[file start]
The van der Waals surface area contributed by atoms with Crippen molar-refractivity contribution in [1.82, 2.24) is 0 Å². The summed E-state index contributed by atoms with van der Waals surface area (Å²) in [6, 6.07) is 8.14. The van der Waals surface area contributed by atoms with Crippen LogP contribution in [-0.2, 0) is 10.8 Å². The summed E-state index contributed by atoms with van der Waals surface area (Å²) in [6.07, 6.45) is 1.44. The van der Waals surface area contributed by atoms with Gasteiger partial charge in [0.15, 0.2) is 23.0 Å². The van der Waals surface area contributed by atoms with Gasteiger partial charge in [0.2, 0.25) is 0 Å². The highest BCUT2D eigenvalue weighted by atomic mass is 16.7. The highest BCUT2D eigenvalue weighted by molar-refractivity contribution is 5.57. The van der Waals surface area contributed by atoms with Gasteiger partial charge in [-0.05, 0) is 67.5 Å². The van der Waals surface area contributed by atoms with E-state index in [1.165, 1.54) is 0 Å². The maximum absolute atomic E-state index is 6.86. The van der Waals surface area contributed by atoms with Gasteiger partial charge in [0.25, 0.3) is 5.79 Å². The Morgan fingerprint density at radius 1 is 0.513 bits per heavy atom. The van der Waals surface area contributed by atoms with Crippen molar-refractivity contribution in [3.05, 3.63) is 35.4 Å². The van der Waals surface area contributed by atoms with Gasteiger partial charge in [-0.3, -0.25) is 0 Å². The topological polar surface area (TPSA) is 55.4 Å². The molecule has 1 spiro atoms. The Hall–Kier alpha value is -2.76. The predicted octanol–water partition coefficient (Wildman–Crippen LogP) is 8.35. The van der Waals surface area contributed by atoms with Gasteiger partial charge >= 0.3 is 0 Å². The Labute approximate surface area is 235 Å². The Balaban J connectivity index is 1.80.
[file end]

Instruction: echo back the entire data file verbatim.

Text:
The van der Waals surface area contributed by atoms with Crippen molar-refractivity contribution in [1.82, 2.24) is 0 Å². The summed E-state index contributed by atoms with van der Waals surface area (Å²) in [6, 6.07) is 8.14. The van der Waals surface area contributed by atoms with Crippen LogP contribution in [-0.2, 0) is 10.8 Å². The summed E-state index contributed by atoms with van der Waals surface area (Å²) in [6.07, 6.45) is 1.44. The van der Waals surface area contributed by atoms with Gasteiger partial charge in [0.15, 0.2) is 23.0 Å². The van der Waals surface area contributed by atoms with Gasteiger partial charge in [0.2, 0.25) is 0 Å². The highest BCUT2D eigenvalue weighted by atomic mass is 16.7. The highest BCUT2D eigenvalue weighted by molar-refractivity contribution is 5.57. The van der Waals surface area contributed by atoms with Gasteiger partial charge in [-0.05, 0) is 67.5 Å². The van der Waals surface area contributed by atoms with E-state index in [1.165, 1.54) is 0 Å². The maximum absolute atomic E-state index is 6.86. The van der Waals surface area contributed by atoms with Gasteiger partial charge in [0.25, 0.3) is 5.79 Å². The Morgan fingerprint density at radius 1 is 0.513 bits per heavy atom. The van der Waals surface area contributed by atoms with Crippen molar-refractivity contribution in [3.05, 3.63) is 35.4 Å². The van der Waals surface area contributed by atoms with Gasteiger partial charge in [-0.3, -0.25) is 0 Å². The topological polar surface area (TPSA) is 55.4 Å². The molecule has 1 spiro atoms. The Hall–Kier alpha value is -2.76. The predicted octanol–water partition coefficient (Wildman–Crippen LogP) is 8.35. The van der Waals surface area contributed by atoms with Gasteiger partial charge >= 0.3 is 0 Å². The Labute approximate surface area is 235 Å². The Balaban J connectivity index is 1.80.